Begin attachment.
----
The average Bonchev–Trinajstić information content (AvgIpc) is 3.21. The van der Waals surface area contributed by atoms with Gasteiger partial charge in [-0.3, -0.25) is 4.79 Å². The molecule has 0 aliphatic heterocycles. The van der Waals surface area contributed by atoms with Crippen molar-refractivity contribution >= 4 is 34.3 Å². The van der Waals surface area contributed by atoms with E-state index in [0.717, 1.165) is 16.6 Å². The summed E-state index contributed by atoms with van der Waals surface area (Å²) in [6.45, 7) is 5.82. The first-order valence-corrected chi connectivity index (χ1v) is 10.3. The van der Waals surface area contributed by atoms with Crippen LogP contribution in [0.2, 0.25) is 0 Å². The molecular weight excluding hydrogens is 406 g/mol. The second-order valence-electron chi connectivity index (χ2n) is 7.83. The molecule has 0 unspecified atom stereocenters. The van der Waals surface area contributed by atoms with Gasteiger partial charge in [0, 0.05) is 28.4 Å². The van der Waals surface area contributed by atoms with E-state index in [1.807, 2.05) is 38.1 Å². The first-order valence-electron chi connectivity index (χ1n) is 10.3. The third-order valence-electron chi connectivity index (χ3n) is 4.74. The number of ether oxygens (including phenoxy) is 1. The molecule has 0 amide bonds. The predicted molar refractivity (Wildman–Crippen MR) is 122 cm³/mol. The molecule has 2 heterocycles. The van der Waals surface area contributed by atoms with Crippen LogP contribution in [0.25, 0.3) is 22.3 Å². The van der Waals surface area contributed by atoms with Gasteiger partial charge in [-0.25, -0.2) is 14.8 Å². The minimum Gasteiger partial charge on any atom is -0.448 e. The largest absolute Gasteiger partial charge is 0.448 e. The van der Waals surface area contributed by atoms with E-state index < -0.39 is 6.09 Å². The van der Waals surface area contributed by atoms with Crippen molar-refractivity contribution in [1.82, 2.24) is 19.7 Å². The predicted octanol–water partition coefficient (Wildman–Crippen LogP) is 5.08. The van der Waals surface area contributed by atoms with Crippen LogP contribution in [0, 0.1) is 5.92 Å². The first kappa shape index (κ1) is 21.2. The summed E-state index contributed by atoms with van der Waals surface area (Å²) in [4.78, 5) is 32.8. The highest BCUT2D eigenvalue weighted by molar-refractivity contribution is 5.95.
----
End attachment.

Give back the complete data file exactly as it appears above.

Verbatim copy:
The average Bonchev–Trinajstić information content (AvgIpc) is 3.21. The van der Waals surface area contributed by atoms with Gasteiger partial charge in [-0.3, -0.25) is 4.79 Å². The molecule has 0 aliphatic heterocycles. The van der Waals surface area contributed by atoms with Crippen molar-refractivity contribution >= 4 is 34.3 Å². The van der Waals surface area contributed by atoms with E-state index in [0.717, 1.165) is 16.6 Å². The summed E-state index contributed by atoms with van der Waals surface area (Å²) in [6.45, 7) is 5.82. The first-order valence-corrected chi connectivity index (χ1v) is 10.3. The van der Waals surface area contributed by atoms with Crippen LogP contribution in [0.2, 0.25) is 0 Å². The molecular weight excluding hydrogens is 406 g/mol. The second-order valence-electron chi connectivity index (χ2n) is 7.83. The molecule has 0 unspecified atom stereocenters. The van der Waals surface area contributed by atoms with Gasteiger partial charge in [0, 0.05) is 28.4 Å². The van der Waals surface area contributed by atoms with E-state index in [1.807, 2.05) is 38.1 Å². The first-order valence-electron chi connectivity index (χ1n) is 10.3. The third-order valence-electron chi connectivity index (χ3n) is 4.74. The number of ether oxygens (including phenoxy) is 1. The molecule has 0 amide bonds. The predicted molar refractivity (Wildman–Crippen MR) is 122 cm³/mol. The molecule has 2 heterocycles. The van der Waals surface area contributed by atoms with Crippen LogP contribution in [0.25, 0.3) is 22.3 Å². The van der Waals surface area contributed by atoms with Gasteiger partial charge in [-0.25, -0.2) is 14.8 Å². The minimum Gasteiger partial charge on any atom is -0.448 e. The largest absolute Gasteiger partial charge is 0.448 e. The van der Waals surface area contributed by atoms with E-state index < -0.39 is 6.09 Å². The van der Waals surface area contributed by atoms with Crippen molar-refractivity contribution in [1.82, 2.24) is 19.7 Å². The predicted octanol–water partition coefficient (Wildman–Crippen LogP) is 5.08. The van der Waals surface area contributed by atoms with Crippen LogP contribution in [0, 0.1) is 5.92 Å². The first kappa shape index (κ1) is 21.2. The summed E-state index contributed by atoms with van der Waals surface area (Å²) in [4.78, 5) is 32.8. The highest BCUT2D eigenvalue weighted by molar-refractivity contribution is 5.95.